In Culdcept Revolt, collecting cards is of the utmost importance. As you go through the game and make your way through the campaign, you’ll unlock new card packs to purchase. This results in better and rarer cards becoming available. But some of the best cards are the ones that you create. After a certain point in the game, you can get Evo cards.
Your first Evo card comes from the One Who Hides in Darkness chapter of the campaign. After completing the one of the first few quests, you will get a baby dragon card. It has no name and very rudimentary stats. It is up to you to use it to make it stronger. Up to two Evo cards can be included in a deck at once. You don’t have to actually use the card in a match to have it earn SP that can be used to improve its stats. As long as it was there and you won, its age will go up by one and you will get five SP. After it reaches the age of 10, that’s it. It will only ever get 55 SP total, with five being available immediately after you acquire it.
This dragon’s name is the only part of it that can be changed for free. All other elements will cost SP. You can acquire parts through purchases that can be applied to alter the character. For example, the dragon begins as a neutral creature with no element. However, you can add the air, earth, fire, or water element to it to better suit your deck. (This costs two SP.) The element, health, and strength portions of a card can be altered right away. The shop will sell parts packs that give you random bits and pieces to improve things. But, as the card ages, you can also add up to two conditions and two abilities.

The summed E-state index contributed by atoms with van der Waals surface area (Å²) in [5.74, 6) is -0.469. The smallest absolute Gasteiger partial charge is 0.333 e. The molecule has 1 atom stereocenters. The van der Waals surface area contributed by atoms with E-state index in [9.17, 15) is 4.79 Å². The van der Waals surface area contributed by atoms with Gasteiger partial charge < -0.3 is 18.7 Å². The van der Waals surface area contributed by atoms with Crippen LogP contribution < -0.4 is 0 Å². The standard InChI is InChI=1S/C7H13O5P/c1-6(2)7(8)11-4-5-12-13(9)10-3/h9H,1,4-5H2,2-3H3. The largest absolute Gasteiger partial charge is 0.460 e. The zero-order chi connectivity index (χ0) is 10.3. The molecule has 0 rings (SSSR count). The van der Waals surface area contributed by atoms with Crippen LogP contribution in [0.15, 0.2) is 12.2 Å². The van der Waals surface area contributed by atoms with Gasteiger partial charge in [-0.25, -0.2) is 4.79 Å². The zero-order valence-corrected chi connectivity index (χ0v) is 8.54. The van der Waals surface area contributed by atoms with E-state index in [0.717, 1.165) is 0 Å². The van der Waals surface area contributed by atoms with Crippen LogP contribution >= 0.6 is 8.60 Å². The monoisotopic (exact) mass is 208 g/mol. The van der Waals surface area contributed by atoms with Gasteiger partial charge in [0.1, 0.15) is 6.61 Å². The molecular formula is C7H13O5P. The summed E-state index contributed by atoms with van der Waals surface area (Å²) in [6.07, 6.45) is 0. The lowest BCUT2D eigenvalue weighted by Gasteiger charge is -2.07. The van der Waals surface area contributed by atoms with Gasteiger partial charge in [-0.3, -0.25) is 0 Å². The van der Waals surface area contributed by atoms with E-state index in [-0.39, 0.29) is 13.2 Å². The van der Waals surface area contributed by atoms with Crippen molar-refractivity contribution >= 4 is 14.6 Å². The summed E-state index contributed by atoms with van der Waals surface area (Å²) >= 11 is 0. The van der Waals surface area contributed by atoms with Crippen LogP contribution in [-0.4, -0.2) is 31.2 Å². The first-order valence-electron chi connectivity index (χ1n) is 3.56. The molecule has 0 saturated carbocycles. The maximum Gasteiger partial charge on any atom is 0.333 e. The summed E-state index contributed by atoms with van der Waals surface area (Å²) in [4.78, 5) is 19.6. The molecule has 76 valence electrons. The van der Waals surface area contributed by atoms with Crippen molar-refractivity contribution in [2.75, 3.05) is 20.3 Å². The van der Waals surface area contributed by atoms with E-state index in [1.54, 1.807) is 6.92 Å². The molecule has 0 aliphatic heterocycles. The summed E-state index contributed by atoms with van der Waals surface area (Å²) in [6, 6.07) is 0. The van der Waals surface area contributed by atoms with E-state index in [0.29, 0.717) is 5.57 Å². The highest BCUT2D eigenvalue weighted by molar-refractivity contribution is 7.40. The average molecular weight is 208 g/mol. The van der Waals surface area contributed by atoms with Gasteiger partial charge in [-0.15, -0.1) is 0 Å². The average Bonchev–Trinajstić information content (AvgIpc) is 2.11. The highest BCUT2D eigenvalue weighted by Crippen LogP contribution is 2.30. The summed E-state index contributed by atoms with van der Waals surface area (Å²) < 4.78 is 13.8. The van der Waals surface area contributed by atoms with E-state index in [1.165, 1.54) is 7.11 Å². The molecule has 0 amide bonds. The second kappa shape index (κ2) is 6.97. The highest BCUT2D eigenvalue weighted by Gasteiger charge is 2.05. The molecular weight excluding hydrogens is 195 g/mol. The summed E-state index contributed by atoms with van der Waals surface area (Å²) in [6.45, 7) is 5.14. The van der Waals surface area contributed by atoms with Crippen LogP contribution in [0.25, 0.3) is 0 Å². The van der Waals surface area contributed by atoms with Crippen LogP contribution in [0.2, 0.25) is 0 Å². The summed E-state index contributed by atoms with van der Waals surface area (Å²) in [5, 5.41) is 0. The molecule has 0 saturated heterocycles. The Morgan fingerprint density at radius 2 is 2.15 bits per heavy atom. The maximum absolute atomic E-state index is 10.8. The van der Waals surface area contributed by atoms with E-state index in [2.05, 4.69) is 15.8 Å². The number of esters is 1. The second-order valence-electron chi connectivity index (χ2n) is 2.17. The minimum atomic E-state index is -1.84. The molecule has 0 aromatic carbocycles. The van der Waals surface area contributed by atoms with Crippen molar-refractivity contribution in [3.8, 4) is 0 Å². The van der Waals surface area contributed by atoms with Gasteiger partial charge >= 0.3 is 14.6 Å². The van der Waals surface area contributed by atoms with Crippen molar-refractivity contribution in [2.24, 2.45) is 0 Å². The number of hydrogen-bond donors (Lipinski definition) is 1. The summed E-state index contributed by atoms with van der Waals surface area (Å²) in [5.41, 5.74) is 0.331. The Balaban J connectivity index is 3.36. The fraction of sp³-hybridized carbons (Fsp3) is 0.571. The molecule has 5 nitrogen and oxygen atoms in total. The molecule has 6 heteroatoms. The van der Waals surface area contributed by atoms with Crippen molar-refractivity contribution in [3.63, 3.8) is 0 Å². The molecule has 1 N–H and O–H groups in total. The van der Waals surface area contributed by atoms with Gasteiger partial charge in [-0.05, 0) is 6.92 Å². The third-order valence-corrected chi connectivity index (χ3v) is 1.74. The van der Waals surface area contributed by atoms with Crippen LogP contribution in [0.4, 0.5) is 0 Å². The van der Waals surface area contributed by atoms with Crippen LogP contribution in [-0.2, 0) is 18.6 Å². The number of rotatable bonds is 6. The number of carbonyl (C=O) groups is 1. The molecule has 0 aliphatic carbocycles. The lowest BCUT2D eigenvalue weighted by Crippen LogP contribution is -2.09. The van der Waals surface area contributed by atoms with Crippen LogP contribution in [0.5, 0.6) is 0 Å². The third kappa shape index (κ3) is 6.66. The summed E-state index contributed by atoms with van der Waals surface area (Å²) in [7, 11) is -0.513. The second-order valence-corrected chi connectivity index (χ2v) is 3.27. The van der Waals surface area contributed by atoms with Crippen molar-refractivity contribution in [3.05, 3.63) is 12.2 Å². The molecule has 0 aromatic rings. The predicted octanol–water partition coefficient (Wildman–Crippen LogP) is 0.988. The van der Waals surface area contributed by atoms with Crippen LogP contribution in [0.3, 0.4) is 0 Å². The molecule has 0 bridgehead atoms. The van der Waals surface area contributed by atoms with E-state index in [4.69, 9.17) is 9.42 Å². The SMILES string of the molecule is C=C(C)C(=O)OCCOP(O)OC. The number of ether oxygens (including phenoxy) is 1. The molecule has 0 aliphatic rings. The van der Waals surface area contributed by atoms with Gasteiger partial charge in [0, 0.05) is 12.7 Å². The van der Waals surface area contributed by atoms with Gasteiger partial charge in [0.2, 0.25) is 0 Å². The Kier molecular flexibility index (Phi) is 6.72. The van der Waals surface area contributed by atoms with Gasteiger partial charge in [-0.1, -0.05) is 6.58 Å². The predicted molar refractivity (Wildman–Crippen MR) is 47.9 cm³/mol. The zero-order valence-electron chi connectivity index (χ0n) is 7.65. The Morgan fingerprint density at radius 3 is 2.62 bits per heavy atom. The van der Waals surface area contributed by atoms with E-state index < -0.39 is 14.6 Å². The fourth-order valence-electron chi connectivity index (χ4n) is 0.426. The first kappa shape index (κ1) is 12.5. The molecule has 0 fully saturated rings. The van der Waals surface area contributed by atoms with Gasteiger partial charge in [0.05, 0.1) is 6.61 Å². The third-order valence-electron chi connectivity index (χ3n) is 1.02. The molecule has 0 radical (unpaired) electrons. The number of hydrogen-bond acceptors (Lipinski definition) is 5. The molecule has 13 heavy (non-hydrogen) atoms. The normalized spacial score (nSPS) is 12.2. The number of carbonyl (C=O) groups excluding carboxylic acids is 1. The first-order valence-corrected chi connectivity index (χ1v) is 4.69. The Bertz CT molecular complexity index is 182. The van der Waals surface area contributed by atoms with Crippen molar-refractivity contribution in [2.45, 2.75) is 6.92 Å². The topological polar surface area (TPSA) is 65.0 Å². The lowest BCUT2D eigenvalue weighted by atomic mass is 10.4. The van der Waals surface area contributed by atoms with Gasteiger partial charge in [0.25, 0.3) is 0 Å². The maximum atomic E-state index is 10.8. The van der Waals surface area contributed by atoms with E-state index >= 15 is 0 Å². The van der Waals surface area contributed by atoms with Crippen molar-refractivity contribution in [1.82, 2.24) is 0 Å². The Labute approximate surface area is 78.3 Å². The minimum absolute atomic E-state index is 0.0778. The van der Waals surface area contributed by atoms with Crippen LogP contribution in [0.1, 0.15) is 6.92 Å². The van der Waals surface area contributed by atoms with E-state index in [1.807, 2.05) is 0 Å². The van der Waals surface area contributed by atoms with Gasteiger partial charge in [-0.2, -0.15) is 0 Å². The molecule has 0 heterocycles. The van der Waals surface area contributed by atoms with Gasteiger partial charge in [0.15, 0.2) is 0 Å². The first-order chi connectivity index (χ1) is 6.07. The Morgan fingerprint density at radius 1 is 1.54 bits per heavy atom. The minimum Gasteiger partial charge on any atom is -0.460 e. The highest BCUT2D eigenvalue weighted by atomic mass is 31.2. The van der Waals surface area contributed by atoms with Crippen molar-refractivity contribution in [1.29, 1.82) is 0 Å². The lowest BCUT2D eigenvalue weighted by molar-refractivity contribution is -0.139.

What’s handy is how you can preview how a character could grow. I’ve been working on a strong earth and fire deck, so I decided to make a fire dragon. I like how many of my earth cards have a regenerating effect that will heal them after a fight, so I spent five SP to apply this effect. It increases the summoning cost by 10 GP. To help deal with that added cost, I went ahead and added the Favored Habitat Condition. This cost only one SP and decreases the summoning cost by 30, but means I have to have another fire territory claimed before I can place it. To increase its strength, I added the Conqueror’s Protection part for five SP. It added 20 to the summoning cost and means this card’s health will equal my total territories x10. The other parts I have used are bits and pieces that have boosted its strength to 40, making this more of a defensive fire card designed to hold a territory, rather than attack or invade. But these were just the decisions I made and an example of two possible cards. There are tons of parts to choose from, diversifying its abilities.
But what if you don’t like how a card has turned out? What then? Especially since Culdcept Revolt has an auto-save function. Well, there are two things you can do to wipe the slate clean. If you just want to remove one or two elements, there is a part called Part Eraser. For no SP, you can remove a specific part. It is a good way to make one minor tweak. But, if you’d prefer a complete fresh start, you can reset the card. This is free and turns the card back into its baby state. All of your parts are gone, but you can start again. If you do any of this, or maybe apply a part and didn’t like how it looked, just close the game. It only saves after you choose finish on the Evo card screen, after all.
It really helps make your Culdcept Revolt experience unique. Especially since it is possible to use these Evo cards online. You can consider it an ace in the hole, an unexpected monster that your opponent might not expect. As for the campaign, you can customize the card to fill an absence in your offence or defense to make yourself stronger.
Culdcept Revolt is available for the Nintendo 3DS.